Two papers in the present issue of the journal are of relevance to the burgeoning problem of hypoglycemia in the Middle East. One highlights the current lack of knowledge about hypoglycemia within a population who have mainly Type 2 diabetes and the other describes a novel and user-friendly method of delivering glucagon to treat severe hypoglycemia that can be used both in community and hospital settings.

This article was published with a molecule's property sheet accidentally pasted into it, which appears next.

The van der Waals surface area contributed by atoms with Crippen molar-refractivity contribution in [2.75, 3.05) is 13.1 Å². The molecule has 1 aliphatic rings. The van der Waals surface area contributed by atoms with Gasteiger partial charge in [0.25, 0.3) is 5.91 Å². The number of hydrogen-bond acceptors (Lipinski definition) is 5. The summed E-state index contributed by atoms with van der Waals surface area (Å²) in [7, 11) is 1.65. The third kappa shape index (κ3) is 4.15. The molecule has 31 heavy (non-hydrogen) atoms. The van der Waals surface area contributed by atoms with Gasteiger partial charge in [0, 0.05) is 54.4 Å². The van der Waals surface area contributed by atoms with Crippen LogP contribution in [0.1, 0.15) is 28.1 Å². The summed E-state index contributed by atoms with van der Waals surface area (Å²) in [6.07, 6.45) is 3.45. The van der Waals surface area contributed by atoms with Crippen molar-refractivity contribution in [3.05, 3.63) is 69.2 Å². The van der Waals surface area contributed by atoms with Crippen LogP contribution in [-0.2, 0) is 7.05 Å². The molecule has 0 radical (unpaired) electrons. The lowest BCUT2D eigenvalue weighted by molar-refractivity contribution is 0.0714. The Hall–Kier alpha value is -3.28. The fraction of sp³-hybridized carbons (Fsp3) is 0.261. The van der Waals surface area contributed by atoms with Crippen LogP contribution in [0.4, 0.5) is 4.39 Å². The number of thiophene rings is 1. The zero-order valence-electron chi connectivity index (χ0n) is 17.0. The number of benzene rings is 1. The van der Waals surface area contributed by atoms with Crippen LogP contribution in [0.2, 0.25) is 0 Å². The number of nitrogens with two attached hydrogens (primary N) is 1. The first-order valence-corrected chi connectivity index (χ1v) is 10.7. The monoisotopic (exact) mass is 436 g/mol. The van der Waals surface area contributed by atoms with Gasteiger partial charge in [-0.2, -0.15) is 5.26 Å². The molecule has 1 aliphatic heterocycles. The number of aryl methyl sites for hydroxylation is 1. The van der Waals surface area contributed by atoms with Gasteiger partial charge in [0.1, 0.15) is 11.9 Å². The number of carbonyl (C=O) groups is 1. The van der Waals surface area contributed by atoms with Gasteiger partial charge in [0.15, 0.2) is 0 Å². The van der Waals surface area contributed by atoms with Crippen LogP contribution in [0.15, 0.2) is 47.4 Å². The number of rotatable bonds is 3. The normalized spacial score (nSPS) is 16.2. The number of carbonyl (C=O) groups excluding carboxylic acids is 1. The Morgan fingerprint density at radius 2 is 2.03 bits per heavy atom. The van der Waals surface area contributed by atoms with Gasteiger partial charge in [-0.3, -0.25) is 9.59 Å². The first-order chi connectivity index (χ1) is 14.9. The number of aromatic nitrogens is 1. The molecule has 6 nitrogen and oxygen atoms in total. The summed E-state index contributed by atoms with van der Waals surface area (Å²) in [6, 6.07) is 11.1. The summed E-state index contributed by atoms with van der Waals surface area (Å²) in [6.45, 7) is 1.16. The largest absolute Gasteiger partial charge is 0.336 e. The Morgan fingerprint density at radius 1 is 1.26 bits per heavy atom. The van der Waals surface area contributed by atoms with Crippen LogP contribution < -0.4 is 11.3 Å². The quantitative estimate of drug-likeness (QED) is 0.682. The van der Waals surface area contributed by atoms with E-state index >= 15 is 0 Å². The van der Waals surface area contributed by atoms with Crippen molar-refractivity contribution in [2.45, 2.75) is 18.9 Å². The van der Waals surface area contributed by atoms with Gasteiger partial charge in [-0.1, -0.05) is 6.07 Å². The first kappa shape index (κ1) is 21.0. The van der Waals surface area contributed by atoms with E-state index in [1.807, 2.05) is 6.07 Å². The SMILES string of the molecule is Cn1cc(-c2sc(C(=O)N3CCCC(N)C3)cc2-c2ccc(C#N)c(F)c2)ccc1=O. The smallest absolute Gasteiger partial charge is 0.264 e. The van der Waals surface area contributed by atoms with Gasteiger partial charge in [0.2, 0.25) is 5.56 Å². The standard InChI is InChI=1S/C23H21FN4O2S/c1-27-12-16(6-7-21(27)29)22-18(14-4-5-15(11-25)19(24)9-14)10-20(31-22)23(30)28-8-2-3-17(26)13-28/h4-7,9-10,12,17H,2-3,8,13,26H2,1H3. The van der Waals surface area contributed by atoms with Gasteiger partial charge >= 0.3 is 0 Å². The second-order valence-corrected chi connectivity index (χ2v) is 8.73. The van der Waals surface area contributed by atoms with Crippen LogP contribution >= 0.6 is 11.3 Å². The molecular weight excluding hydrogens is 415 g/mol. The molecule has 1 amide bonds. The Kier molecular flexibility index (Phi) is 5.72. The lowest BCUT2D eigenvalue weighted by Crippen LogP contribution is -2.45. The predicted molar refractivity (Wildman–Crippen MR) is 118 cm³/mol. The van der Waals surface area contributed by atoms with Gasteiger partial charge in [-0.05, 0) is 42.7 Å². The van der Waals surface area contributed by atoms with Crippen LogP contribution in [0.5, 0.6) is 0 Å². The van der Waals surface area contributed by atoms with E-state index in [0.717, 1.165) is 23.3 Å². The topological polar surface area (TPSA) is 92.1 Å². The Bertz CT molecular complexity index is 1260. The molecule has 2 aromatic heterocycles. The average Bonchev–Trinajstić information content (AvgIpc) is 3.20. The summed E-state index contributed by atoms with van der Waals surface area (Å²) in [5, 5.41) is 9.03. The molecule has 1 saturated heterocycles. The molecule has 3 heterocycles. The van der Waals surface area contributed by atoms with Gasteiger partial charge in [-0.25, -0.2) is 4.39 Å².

A questionnaire study in Saudi Arabia of 361 adults with diabetes, 95% of whom had Type 2 diabetes, and 40% of whom were receiving insulin therapy, has demonstrated that knowledge about hypoglycemia and the management of this problem is limited, and this included the identification of the symptoms, the causes, treatment options, and ways to avoid developing a low blood glucose. As people with diabetes who were being treated with diet alone or with oral glucose-lowering medications (with the exception of sulfonylureas) would seldom have encountered hypoglycemia, their lack of knowledge of hypoglycemia in the survey is not surprising. However, the deficiencies in knowledge in those treated with insulin are disturbing and suggest that their education about hypoglycemia has either been inadequate or was poorly understood by the patients. Whatever the reason, this suggests that a serious communication gap exists between many patients and their health-care providers (HCPs). The latter have a responsibility to discuss hypoglycemia during routine consultations, but surveys of insulin-treated patients in Europe have demonstrated that HCPs seldom review, or even mention, hypoglycemia., This lack of focus on hypoglycemia and evidence of deficiencies in education about its recognition and management, particularly in people with Type 2 diabetes, is a widespread phenomenon and not one confined to Saudi Arabia. Educational deficiencies are particularly problematical in older people and their relatives, whose ability to identify and manage hypoglycemia has been shown to be very limited and if they have some degree of cognitive impairment, education about hypoglycemia needs to be reinforced regularly. This problem is easily overlooked in specialist care when several other medical issues, such as diabetic complications, may be demanding attention. The present study observed that younger people and particularly those who had experienced hypoglycemia previously were better informed about the presentation, causes, and treatment of this side effect of insulin. Regular discussion about hypoglycemia is essential in all people receiving insulin and the provision of information about hypoglycemia should be a fundamental part of the diabetes education package, which may have to be repeated and updated at intervals.